The information provided for question five must be as detailed as possible. For example, the petitioner should include an itinerary, down to the hour if possible, describing the beneficiary’s daily duties.
The petitioner should also refer to the supporting documents whenever it is appropriate to do so. For example, if the beneficiary will not be paid, the petitioner is required to have documentation showing that the position is part of an established program for temporary uncompensated missionary work that is part of a broader international program sponsored by the religious denomination. This documentation should be referenced in the space that's provided for describing the beneficiary’s compensation.
Questions six through 12 are a series of statements that the petitioner must attest to. The petitioner must read each statement carefully and answer truthfully. A negative answer will not necessarily result in a denial. The petitioner is given space to provide an explanation. If an explanation is needed, it must be thorough and supported by documentation if possible. If USCIS is satisfied with the explanation and it does not render the petitioner and/or the beneficiary ineligible for R-1 status, there is still a chance the petition will be approved.
Following question 12 is the signature section. The petitioner must understand the penalties of perjury in the United States and feel confident that all the information provided in the supplement is truthful before signing.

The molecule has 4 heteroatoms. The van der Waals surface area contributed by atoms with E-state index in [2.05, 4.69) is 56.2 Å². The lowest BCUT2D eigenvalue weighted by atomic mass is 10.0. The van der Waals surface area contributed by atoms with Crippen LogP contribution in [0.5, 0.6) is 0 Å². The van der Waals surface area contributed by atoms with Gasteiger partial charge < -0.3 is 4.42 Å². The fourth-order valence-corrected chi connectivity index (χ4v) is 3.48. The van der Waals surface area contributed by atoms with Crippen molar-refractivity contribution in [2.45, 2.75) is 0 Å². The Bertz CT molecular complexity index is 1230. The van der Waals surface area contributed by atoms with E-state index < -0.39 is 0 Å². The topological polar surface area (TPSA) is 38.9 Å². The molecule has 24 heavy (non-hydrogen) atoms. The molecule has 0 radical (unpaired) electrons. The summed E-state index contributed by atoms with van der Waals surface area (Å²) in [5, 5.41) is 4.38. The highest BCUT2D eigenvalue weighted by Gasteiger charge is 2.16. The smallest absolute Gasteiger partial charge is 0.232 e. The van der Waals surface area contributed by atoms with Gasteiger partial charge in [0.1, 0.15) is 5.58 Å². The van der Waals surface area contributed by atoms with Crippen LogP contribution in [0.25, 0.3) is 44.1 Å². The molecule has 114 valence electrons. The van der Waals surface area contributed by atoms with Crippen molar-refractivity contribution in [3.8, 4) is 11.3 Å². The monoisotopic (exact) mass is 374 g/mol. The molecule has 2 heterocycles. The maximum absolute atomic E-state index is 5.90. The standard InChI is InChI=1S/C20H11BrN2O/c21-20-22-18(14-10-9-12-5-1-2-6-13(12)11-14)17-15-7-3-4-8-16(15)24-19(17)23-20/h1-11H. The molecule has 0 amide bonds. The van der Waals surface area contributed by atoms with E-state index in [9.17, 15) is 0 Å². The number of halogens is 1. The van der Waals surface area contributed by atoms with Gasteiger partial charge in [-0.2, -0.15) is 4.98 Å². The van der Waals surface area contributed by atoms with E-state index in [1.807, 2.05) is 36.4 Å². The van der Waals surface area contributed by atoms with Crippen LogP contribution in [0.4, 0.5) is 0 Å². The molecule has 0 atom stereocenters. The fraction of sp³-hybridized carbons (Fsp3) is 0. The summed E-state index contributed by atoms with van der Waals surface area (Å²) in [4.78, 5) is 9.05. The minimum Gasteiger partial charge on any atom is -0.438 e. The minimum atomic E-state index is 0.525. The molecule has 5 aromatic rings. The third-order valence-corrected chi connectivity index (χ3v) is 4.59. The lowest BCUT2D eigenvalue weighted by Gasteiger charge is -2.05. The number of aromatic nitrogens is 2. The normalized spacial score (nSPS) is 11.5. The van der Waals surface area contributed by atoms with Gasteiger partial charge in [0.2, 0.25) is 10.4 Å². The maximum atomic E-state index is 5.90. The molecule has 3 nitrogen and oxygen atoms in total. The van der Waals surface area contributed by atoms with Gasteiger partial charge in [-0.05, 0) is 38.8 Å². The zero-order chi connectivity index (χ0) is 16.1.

Section two needs to be completed only by R-1 petitioners affiliated with a religious denomination. This section is a religious denomination certificate that certifies that the petitioner is a tax-exempt 501(c)(3) organization affiliated with the religious denomination identified on the supplement. The petitioner must understand the penalties of perjury in the U.S. before signing the certificate.
Numbered page 35 of the I-129 Form is for R-1 petitions when the petitioner is sponsoring more than one person. The petitioner completes Attachment-1 for each additional person.
The I-129 Trade Agreement Supplement needs to be completed by employers sponsoring foreign nationals in a nonimmigrant visa classification based on a free trade agreement between the United States and the beneficiary’s country of citizenship. It is meant to be included with USCIS Form I-129, Petition for a Nonimmigrant Worker.
The first two questions identify the employer and beneficiary. Questions three and four ask whether or not the employer is a U.S. or foreign employer, because, unlike most nonimmigrant visa classifications, foreign employers are eligible to sponsor foreign nationals to work in the United States under one of these visa classifications.
Section 1 of this supplement asks the employer to check the applicable free trade agreement visa classification. These classifications include the following:
The TN and H-1B1 visa classifications are alternatives to the H-1B visa classification, which is reserved for eligible foreign nationals who are coming to the United States to work in a specialty occupation. Citizens of Canada, Mexico, Chile, and Singapore are also eligible for the H-1B visa classification. Employers, therefore, do not need to complete this supplement if sponsoring a beneficiary from one of these countries for the H-1B classification.
Section 2 includes a declaration for the employer to sign, attesting that the petition and supporting evidence are true and correct. A designated official of the employer should sign this section, preferably in black ink.
Section 3 needs to be signed only if the petition was prepared by an individual who did not sign part two. If the employer retained an attorney to prepare the petition, the attorney should sign here, preferably in black ink.